How does the coronavirus compare to other deadly viruses?

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How does the coronavirus compare to other deadly viruses?


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PARIS, France – The global death toll from COVID-19 surpassed three million on Saturday, with the pandemic having already killed more people than most other viral epidemics of the 20th and 21st centuries.

But there were notable exceptions. The post-World War I Spanish flu wiped out 50 million people, by some estimates. And, over the decades, AIDS has killed 33 million people.

Here are some comparisons:

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Flu epidemics

In 2009, the H1N1 virus, or swine flu, caused a global pandemic and left an official death toll of 18,500.

This was then revised upwards by the medical journal The Lancet to between 151,700 and 575,400 dead.

This brings it closer to the seasonal flu, which kills between 290,000 and 650,000 people worldwide each year, according to the World Health Organization.

Israelis line up for flu shots on December 25, 2015 during a swine flu outbreak (FLASH90)

In the 20th century, two major non-seasonal flu pandemics – the Asian flu in 1957-1958 and the Hong Kong flu in 1968-1970 – each killed around one million people, according to subsequent counts.

The biggest disaster of modern pandemics to date, the 1918-19 flu pandemic also known as the Spanish flu, wiped out some 50 million people according to a study published in the 2000s.

Other viral epidemics

The death toll from COVID-19, which emerged in central China at the end of 2019, is far higher than that from Ebola hemorrhagic fever, which was first identified in 1976.

In four decades, periodic Ebola outbreaks have killed some 15,000 people, all in Africa.

Ebola has a much higher death rate than COVID-19: around 50% of those infected die from it.

Illustration: Health workers dressed in protective gear start their shift at an Ebola treatment center in Beni, Congo DRC, July 16, 2019 (AP Photo / Jerome Delay)

But Ebola is less contagious than other viral diseases, not least because it is not airborne but transmitted by direct and close contact.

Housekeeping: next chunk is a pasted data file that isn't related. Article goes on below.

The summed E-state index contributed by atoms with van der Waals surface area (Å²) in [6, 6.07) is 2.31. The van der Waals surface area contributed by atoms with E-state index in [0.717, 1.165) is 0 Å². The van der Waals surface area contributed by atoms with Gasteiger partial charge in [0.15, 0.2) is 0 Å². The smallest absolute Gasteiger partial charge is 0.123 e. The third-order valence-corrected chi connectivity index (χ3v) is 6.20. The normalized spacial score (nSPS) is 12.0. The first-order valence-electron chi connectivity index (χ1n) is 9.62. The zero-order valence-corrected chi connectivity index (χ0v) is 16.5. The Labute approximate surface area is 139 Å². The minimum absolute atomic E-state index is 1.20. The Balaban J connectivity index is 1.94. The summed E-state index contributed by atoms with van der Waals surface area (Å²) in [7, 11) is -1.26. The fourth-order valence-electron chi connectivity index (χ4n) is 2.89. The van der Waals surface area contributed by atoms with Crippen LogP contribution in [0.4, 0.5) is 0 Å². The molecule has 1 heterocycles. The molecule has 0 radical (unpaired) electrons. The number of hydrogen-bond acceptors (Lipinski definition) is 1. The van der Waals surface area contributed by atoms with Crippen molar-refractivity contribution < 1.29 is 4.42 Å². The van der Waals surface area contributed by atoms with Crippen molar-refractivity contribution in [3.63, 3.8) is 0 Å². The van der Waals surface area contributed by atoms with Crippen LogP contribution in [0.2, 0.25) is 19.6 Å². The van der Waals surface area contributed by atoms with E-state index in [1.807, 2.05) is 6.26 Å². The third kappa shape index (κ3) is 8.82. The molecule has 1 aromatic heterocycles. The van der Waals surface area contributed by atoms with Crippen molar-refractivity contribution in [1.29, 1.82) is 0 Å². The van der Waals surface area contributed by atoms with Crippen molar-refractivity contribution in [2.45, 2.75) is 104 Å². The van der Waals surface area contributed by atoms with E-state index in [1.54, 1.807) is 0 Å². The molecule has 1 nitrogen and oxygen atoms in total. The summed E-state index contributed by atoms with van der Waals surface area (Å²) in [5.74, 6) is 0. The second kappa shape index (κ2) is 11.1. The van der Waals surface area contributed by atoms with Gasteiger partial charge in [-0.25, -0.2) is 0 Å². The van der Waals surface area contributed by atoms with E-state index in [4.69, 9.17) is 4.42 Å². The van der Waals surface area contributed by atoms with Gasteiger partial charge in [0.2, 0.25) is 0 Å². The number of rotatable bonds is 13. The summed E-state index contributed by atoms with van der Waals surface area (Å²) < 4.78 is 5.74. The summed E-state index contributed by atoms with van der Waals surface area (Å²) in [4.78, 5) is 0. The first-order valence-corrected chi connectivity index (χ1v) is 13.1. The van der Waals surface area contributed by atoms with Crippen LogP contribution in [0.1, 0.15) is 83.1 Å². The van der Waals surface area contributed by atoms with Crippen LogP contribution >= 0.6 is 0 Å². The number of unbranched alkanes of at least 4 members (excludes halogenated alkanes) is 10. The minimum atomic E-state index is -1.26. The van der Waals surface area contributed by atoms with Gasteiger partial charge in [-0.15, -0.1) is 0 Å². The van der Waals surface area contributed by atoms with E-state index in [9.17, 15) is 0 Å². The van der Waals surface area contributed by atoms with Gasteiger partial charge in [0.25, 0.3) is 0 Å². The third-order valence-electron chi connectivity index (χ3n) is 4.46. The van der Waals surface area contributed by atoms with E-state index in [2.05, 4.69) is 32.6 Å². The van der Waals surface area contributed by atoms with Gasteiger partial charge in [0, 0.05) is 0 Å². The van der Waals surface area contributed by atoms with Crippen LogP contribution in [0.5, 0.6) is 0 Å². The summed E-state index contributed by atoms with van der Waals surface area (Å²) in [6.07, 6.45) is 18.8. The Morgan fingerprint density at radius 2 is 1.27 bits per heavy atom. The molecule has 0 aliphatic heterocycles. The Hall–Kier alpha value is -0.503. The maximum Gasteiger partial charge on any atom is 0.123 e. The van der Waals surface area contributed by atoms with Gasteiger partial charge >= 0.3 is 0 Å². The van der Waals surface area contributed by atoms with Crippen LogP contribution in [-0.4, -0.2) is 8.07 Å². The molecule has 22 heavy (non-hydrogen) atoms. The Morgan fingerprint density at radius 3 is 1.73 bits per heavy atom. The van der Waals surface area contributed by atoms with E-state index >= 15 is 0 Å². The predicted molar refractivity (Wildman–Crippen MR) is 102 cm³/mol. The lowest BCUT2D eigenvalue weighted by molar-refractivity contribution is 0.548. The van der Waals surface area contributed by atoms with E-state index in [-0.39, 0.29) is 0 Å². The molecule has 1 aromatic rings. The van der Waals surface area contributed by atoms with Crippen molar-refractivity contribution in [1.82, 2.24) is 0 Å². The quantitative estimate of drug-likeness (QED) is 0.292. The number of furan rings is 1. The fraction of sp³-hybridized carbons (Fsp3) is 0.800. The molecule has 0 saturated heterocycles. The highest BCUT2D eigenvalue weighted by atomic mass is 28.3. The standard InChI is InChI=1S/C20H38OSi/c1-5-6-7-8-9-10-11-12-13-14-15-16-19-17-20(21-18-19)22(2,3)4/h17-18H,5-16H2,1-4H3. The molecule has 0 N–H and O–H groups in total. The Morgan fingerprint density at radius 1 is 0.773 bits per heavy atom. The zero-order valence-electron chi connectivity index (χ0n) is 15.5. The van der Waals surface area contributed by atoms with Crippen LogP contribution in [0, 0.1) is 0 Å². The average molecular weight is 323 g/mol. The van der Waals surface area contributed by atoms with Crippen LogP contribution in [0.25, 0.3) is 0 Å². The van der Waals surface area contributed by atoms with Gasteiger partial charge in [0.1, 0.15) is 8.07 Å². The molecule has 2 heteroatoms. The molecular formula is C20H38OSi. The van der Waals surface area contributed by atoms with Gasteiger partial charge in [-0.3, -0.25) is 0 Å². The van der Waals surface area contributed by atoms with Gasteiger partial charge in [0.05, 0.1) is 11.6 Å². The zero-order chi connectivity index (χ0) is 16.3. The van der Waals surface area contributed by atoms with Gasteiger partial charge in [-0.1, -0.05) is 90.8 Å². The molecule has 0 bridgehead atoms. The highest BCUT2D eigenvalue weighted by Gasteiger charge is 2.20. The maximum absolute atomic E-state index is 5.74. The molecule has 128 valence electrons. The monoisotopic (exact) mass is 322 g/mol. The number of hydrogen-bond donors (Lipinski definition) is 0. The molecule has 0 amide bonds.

AIDS is by far the deadliest modern epidemic: nearly 33 million people worldwide have died from the disease, which affects the immune system.

No effective vaccine has been found, but retroviral drugs, when taken regularly, effectively stop the disease and greatly reduce the risk of infection.

This treatment has helped bring the death toll from its peak of 1.7 million in 2004 to 690,000 in 2019, according to UNAIDS.

Hepatitis B and C viruses also have a high death toll, killing some 1.3 million people each year, most often in poor countries.

In 2002-2003, the predecessor of COVID, SARS (Severe Acute Respiratory Syndrome), which emerged from China, was the first coronavirus to spark global fears, but only killed 774 people in the latest toll.

Three million equals …

For comparison, the figure of three million people is slightly more than the population of Jamaica or Armenia.

It is also three times the toll of the Iran-Iraq war which raged from 1980 to 1988, ie 2,000 times more than the 1,500 dead in the sinking of the Titanic.


Cemetery workers in protective gear walk towards the funeral of a woman who died of complications from COVID-19 at Inahuma cemetery in Rio de Janeiro, Brazil, April 13, 2021 (AP Photo / Silvia Izquierdo, folder)

Over the past month, more than 10,000 people have died from the coronavirus every day.

This is as much as the 10,000 children who die of hunger every day in the world, according to the UN.

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